Help could be nearby for those who wonder away from home
Tue, 21 Aug 2012 21:29:14 GMT —
But there's a program now available that can help try and locate that person.
Project Lifesaver has helped in locating over 25 hundred people in the last 13 years and now the local program needs your help.
The way it works is that a small bracelet can go either on your ankle or wrist and it can provide a safety net like no other. The bracelet contains a radio transmitter and if a person who's wearing the bracelet wonders away they can be found a short time later. For Terry Fryrear of Loraine, Illinois, she has a son who's been diagnosed with autism and she's glad this program is available.
"A piece of mind is an understatement It really is a small price to pay for a big peace of mind," Fryrear said.
To demonstrate how this works, Quincy police officer Tom Liesen gave the bracelet to a man and gave him a five minute head start on foot. After the allotted time, the search was on to find the person who was "lost." Police used their specialized antenna to listen for the beep that corresponded with the bracelet. After about 15 minutes of searching, the lost person was found safe sitting in Washington Park.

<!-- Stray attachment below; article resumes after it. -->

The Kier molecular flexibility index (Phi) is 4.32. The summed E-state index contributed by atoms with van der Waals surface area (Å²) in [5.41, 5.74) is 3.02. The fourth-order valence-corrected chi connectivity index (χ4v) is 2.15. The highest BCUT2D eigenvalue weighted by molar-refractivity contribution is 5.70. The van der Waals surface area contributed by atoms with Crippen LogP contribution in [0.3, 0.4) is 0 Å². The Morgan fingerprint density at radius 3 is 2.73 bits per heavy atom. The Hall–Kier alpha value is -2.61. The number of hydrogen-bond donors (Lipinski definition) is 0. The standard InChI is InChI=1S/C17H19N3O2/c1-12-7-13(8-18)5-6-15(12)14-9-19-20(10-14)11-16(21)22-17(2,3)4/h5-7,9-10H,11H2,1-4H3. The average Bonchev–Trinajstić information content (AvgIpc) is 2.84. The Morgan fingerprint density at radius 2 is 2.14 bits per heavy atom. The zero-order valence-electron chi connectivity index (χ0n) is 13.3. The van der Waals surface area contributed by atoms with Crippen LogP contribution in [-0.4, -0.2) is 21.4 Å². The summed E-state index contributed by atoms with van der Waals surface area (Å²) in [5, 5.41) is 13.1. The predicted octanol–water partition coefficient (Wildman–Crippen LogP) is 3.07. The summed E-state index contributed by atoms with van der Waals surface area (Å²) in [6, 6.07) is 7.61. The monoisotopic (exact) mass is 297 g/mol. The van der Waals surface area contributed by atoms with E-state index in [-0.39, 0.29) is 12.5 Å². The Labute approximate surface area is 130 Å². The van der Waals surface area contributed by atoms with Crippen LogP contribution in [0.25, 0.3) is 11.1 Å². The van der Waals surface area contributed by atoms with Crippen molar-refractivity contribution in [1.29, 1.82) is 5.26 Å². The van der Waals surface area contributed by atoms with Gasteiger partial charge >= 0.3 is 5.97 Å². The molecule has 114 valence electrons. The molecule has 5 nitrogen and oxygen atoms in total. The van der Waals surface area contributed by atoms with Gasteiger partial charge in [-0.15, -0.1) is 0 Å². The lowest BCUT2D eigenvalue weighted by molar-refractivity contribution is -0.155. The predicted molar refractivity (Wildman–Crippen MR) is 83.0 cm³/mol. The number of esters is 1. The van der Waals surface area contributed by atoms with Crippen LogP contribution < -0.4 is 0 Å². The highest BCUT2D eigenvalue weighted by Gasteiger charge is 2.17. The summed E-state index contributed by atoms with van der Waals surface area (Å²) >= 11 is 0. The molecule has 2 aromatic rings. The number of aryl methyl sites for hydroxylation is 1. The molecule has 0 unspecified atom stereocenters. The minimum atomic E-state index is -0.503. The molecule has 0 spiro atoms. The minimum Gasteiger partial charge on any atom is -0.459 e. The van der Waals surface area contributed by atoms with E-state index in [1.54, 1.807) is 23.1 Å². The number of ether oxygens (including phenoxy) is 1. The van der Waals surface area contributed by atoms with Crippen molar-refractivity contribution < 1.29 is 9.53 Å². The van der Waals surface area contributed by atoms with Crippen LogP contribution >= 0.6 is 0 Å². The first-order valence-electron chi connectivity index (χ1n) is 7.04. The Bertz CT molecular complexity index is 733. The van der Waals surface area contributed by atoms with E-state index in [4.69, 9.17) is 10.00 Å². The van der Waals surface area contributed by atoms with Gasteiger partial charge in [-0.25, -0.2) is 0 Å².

"We can never say 100% of the time we're going to find somebody, but by our past practices with project lifesaver and over 25 hundred searches, 100% success rate and an average search time of under 30 minutes, you can know based on that we're going to find them," Liesen said.
Each bracelet costs about $300. Batteries on the unit last about 30 days. Right now, there are six children who are wearing the bracelet as well as one adult in Adams County. Liesen said if a family can't afford to pay, there are options that can be taken into consideration to help that person get a bracelet and get into the program.
Liesen added the bracelet transmitter can be located within a mile on the ground and if the locating antenna is in the air, it can locate the bracelet up to five miles away.
For more information you can contact Officer Tom Liesen at the Quincy Senior Center at 217-223-7904.